A very desperate prayer by King Hezekiah etched indelibly in my mind- 2 Kings 20 narrated that King Hezekiah was nearing death. God sent Isaiah, the prophet, to deliver the bad news that he would meet his death; and would not recover. Upon hearing it, Hezekiah turned his face to the wall and burst into tears. Still, he expressed his total devotion to God and wept bitterly for God’s mercy. Isaiah was halfway out of the palace when God stopped him and conveyed a message “Go back and tell Hezekiah… I have heard your prayer and seen your tears; I will heal you. I will add fifteen years to your life” (Note too, Hezekiah had been a good and righteous king.)

The key here is, how desperate are you- are your pleas sowed in tears? Or merely insincere or just-get-over-and-done-with utterances?

“There is a mighty lot of difference between saying prayers and praying.”

– John G. Lake

I have recorded half-hearted prayers (or mouthing prayers) versus humbling cries at my knees. I discovered I am always in for surprises, usually hours later, God has heard my prayers in my humbling posture and give me hope. (Sometimes, they do not come in the package I may have expected…).

For this reason I bow my knees before the Father, 

from whom every family in heaven and on earth is named, 

that according to the riches of his glory he may grant you to be strengthened with power through his Spirit in your inner being, 

so that Christ may dwell in your hearts through faith-that you, 

being rooted and grounded in love, may have strength to comprehend with all the saints what is the breadth and length and height and depth, 

and to know the love of Christ that surpasses knowledge, 

that you may be filled with all the fullness of God. – Ephesians 3:14-19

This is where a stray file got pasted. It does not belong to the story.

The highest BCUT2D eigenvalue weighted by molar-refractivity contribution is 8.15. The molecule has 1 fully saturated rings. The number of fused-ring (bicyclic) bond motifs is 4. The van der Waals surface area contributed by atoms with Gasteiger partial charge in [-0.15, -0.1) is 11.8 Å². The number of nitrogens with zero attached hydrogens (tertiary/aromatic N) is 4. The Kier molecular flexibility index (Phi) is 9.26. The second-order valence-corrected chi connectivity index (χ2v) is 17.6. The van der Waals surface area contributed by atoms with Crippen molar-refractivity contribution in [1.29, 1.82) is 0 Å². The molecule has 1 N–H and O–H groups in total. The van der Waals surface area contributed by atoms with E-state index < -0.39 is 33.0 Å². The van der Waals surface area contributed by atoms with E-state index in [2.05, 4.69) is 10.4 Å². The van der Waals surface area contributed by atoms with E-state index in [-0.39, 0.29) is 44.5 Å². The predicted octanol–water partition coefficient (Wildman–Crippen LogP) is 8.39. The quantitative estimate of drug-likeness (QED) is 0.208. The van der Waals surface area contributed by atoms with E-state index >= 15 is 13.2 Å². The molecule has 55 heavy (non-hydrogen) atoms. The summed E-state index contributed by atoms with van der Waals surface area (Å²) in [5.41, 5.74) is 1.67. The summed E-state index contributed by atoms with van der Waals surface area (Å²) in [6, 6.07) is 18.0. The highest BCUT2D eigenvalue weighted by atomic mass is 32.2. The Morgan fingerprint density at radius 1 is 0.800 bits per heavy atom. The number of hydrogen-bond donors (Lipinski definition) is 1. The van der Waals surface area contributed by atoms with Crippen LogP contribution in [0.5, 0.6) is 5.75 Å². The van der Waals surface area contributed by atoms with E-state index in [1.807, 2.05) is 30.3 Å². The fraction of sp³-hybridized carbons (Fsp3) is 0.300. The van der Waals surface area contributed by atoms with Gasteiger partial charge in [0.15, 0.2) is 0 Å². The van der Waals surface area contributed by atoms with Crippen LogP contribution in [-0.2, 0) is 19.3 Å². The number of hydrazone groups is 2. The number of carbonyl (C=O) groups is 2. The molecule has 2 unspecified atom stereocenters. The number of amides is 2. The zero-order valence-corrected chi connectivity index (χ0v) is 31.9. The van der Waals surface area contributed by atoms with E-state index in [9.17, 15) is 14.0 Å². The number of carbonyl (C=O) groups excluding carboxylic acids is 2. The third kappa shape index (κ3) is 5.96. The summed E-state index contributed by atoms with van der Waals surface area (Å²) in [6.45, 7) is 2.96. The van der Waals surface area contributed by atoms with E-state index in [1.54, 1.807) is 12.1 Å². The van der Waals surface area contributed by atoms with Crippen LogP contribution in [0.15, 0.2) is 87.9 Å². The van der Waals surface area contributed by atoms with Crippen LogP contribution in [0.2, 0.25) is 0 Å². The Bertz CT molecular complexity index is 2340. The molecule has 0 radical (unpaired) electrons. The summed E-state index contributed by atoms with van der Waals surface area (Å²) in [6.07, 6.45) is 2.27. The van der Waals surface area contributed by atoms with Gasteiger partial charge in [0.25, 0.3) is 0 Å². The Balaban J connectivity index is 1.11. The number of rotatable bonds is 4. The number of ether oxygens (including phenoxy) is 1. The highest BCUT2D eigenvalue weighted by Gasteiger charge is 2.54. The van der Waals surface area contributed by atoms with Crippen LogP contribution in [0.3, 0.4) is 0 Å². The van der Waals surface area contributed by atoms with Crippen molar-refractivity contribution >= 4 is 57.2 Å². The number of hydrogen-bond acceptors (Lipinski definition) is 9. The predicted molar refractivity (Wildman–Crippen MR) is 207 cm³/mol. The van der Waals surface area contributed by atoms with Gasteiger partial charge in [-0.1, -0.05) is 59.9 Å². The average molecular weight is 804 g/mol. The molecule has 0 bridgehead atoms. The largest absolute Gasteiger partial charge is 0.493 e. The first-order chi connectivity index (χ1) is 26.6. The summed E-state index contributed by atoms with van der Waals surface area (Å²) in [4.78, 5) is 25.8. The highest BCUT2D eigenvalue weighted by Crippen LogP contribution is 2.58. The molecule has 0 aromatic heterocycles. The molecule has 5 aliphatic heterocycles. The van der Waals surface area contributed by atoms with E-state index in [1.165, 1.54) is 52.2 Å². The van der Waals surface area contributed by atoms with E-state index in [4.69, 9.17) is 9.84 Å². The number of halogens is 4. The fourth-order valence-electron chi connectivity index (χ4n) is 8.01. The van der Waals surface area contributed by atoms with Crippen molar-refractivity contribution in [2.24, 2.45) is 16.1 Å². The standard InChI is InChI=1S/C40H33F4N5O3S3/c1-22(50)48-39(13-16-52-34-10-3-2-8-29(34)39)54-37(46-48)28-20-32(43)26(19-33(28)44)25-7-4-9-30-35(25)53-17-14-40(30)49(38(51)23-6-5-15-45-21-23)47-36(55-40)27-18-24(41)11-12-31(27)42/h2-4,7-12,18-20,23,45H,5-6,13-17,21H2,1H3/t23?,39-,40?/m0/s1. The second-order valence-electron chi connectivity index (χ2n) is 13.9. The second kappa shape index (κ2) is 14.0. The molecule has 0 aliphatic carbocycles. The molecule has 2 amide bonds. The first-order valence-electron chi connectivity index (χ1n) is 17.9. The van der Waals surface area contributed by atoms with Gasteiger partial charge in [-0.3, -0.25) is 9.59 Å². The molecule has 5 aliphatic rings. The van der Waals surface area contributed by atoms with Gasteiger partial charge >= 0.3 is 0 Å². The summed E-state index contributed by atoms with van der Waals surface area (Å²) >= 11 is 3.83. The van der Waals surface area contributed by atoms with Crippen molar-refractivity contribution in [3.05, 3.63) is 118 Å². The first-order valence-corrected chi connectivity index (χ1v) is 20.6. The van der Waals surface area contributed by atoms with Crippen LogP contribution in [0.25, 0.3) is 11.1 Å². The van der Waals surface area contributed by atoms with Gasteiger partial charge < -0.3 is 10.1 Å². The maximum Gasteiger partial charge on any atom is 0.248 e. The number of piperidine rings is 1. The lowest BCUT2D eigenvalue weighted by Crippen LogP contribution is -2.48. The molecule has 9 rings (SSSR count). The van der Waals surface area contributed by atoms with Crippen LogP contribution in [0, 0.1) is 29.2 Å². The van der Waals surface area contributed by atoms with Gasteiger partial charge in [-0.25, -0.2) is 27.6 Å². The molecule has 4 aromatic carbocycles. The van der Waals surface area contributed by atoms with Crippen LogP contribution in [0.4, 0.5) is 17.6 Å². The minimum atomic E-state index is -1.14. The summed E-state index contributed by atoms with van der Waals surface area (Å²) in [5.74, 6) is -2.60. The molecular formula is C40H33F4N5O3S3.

“The greatest victory is often won on humbling knees.”

– Unknown

The Potter And His Pot

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I have all along been struggling to reconcile with God- I cannot believe what I am, what I have or what I have been through are His best to me. How can a perfect God gives an imperfect “best”? I might have thought, since I missed His best timing or gift(s), I can only make do with His second best, or, for a lack of better word, it should be “alternatives”. I might have thought, because of my sins, I lost the best blessings from a Holy God.

During my usual retreat to seek the Lord in the last lap of the year, the first leaf that appeared when I turned the bible to Jeremiah 18:2-4, “Go down to the potter’s house, and there I will give you my message.” So I went down to the potter’s house, and I saw him working at the wheel. But the pot he was shaping from the clay was marred in his hands; so the potter formed it into another pot, shaping it as seemed best to him.”

Read the last verse one more time, slowly this time….

The rhema word to me was: God still gives His best, even for the second time. (There is always a second time again, isn’t it?)

God is a perfect God, He cannot give imperfect gift(s). But these gifts are given to what seemed best to Him, not to us. God is also an infinite God of all-power and knowledge, He knows best what is best for us, how can we mere finite beings questioned an infinite Being on how things should be or expect how life should be?

God is our potter and we are His clay. You can trust that only beautiful pieces are displayed in a master’s showcase. Each pot is his masterpiece; handmade things are never the same, they are all uniquely shaped and made, and every pieces have his fingerprints. Know for a certainty that the master is proud of each and every one of them.

He has you in mind when He made you.

(Pls: When cracks appear on any of the pots, it never missed the eyes of a master. Sometimes, instead of patching up the cracks, He may made a new piece to replace the cracked pot. This time, the new piece may be even better than the old. Sometimes, He allows the cracks to be there, as He thinks in His best capacity, the cracks enhanced the pot beautifully and make it more outstanding.)